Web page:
Please download lab materials

`lab01.zip`

from our QQ group if you don't have one.

In this lab, you have two tasks:

- Think about what python would display if the code described in section 3 were input to a python interpreter. You don't have to submit your answers in this task. See section 3 for more details.
- Complete the required problems described in section 4 and submit your code to our OJ website as instructed in lab00. The starter code for these problems is provided in
`lab01.py`

, which is distributed as part of the homework materials in the`code`

directory.

**Submission**: As instructed above, you just need to submit your answer for problems described in section 4 to our OJ website. You may submit more than once before the deadline; only the final submission will be scored. See lab00 for more instructions on submitting assignments.

**Readings**: You might find the following references to the textbook useful:

Consult this section if you need a refresher on the material for this lab. It's okay to skip directly to the next section and refer back here should you get stuck.

If we want to execute a series of statements over and over, we can abstract them away into a function to avoid repeating code.

For example, let's say we want to know the results of multiplying the numbers 1-3 by 3 and then adding 2 to it. Here's one way to do it:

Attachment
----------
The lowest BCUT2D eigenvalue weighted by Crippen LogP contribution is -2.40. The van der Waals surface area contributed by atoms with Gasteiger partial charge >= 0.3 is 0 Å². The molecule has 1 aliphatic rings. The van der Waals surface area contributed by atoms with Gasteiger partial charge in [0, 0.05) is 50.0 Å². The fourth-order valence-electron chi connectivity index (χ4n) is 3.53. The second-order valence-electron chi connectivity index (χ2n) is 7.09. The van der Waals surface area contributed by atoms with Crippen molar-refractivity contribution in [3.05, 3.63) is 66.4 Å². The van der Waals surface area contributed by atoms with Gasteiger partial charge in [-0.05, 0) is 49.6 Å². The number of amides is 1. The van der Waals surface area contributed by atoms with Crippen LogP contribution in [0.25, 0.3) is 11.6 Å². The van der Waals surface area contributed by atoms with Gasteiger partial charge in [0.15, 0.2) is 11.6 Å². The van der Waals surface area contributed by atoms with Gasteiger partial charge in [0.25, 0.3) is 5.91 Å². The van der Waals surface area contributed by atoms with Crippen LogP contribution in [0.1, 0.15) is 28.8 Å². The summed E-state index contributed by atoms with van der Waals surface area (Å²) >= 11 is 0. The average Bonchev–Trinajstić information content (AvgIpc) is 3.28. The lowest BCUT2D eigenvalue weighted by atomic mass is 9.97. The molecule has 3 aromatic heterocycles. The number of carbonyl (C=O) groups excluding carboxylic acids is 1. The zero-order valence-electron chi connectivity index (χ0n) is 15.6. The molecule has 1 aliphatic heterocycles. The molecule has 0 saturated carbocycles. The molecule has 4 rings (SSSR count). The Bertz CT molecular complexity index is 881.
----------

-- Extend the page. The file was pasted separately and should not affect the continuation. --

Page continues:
```
>>> 1 * 3 + 2
5
>>> 2 * 3 + 2
8
>>> 3 * 3 + 2
11
```

If we wanted to do this with a larger set of numbers, that'd be a lot of repeated code! Let's write a function to capture this operation given any input number.

```
def foo(x):
return x * 3 + 2
```

This function, called `foo`

, takes in a single **argument** and will **return** the result of multiplying that argument by 3 and adding 2.

Now we can **call** this function whenever we want this operation to be done:

```
>>> foo(1)
5
>>> foo(2)
8
>>> foo(1000)
3002
```

Applying a function to some arguments is done with a **call expression**.

A call expression applies a function, which may or may not accept arguments. The call expression evaluates to the function's return value.

The syntax of a function call:

```
add ( 2 , 3 )
| | |
operator operand operand
```

Every call expression requires a set of parentheses delimiting its comma-separated operands.

To evaluate a function call:

- Evaluate the operator, and then the operands (from left to right).
- Apply the operator to the operands (the values of the operands).

If an operand is a nested call expression, then these two steps are applied to that inner operand first in order to evaluate the outer operand.

`return`

and `print`

Most functions that you define will contain a `return`

statement. The `return`

statement will give the result of some computation back to the caller of the function and exit the function. For example, the function `square`

below takes in a number `x`

and returns its square.

```
def square(x):
"""
>>> square(4)
16
"""
return x * x
```

When Python executes a `return`

statement, the function terminates immediately. If Python reaches the end of the function body without executing a `return`

statement, it will automatically return `None`

.